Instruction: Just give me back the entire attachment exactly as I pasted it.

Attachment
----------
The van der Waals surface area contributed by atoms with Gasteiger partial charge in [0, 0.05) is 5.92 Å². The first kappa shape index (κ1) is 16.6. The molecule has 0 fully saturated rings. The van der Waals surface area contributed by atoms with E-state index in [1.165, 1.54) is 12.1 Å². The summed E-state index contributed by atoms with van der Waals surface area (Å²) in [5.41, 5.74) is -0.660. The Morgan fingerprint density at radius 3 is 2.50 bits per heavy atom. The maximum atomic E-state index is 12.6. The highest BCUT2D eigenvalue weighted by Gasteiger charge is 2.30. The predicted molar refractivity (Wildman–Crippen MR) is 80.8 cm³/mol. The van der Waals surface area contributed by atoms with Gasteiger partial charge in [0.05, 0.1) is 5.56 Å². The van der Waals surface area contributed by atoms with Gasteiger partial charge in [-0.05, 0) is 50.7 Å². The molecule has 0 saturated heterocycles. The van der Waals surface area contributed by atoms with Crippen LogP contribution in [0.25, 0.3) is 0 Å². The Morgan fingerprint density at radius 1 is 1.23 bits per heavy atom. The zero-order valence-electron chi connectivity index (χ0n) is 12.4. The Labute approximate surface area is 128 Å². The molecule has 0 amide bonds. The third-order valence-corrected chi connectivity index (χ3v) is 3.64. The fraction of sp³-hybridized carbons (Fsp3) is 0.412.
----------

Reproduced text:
The van der Waals surface area contributed by atoms with Gasteiger partial charge in [0, 0.05) is 5.92 Å². The first kappa shape index (κ1) is 16.6. The molecule has 0 fully saturated rings. The van der Waals surface area contributed by atoms with E-state index in [1.165, 1.54) is 12.1 Å². The summed E-state index contributed by atoms with van der Waals surface area (Å²) in [5.41, 5.74) is -0.660. The Morgan fingerprint density at radius 3 is 2.50 bits per heavy atom. The maximum atomic E-state index is 12.6. The highest BCUT2D eigenvalue weighted by Gasteiger charge is 2.30. The predicted molar refractivity (Wildman–Crippen MR) is 80.8 cm³/mol. The van der Waals surface area contributed by atoms with Gasteiger partial charge in [0.05, 0.1) is 5.56 Å². The van der Waals surface area contributed by atoms with Gasteiger partial charge in [-0.05, 0) is 50.7 Å². The molecule has 0 saturated heterocycles. The van der Waals surface area contributed by atoms with Crippen LogP contribution in [0.25, 0.3) is 0 Å². The Morgan fingerprint density at radius 1 is 1.23 bits per heavy atom. The zero-order valence-electron chi connectivity index (χ0n) is 12.4. The Labute approximate surface area is 128 Å². The molecule has 0 amide bonds. The third-order valence-corrected chi connectivity index (χ3v) is 3.64. The fraction of sp³-hybridized carbons (Fsp3) is 0.412.